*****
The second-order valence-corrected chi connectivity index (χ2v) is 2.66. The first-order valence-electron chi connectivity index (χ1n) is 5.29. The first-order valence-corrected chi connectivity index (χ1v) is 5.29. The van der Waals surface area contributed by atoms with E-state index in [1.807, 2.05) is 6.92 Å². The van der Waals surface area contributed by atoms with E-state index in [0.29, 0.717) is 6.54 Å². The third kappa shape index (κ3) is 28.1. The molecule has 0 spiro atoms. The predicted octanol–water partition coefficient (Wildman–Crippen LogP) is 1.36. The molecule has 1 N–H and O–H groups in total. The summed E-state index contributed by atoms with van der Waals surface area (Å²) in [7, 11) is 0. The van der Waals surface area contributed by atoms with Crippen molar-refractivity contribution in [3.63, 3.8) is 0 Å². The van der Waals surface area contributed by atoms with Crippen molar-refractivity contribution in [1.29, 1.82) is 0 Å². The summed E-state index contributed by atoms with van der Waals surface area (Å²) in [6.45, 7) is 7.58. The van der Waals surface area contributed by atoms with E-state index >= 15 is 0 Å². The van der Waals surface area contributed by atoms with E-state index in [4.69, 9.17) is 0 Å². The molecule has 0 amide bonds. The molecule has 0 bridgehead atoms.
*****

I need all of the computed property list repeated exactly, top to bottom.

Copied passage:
The second-order valence-corrected chi connectivity index (χ2v) is 2.66. The first-order valence-electron chi connectivity index (χ1n) is 5.29. The first-order valence-corrected chi connectivity index (χ1v) is 5.29. The van der Waals surface area contributed by atoms with E-state index in [1.807, 2.05) is 6.92 Å². The van der Waals surface area contributed by atoms with E-state index in [0.29, 0.717) is 6.54 Å². The third kappa shape index (κ3) is 28.1. The molecule has 0 spiro atoms. The predicted octanol–water partition coefficient (Wildman–Crippen LogP) is 1.36. The molecule has 1 N–H and O–H groups in total. The summed E-state index contributed by atoms with van der Waals surface area (Å²) in [7, 11) is 0. The van der Waals surface area contributed by atoms with Crippen molar-refractivity contribution in [3.63, 3.8) is 0 Å². The van der Waals surface area contributed by atoms with Crippen molar-refractivity contribution in [1.29, 1.82) is 0 Å². The summed E-state index contributed by atoms with van der Waals surface area (Å²) in [6.45, 7) is 7.58. The van der Waals surface area contributed by atoms with E-state index >= 15 is 0 Å². The van der Waals surface area contributed by atoms with E-state index in [4.69, 9.17) is 0 Å². The molecule has 0 amide bonds. The molecule has 0 bridgehead atoms.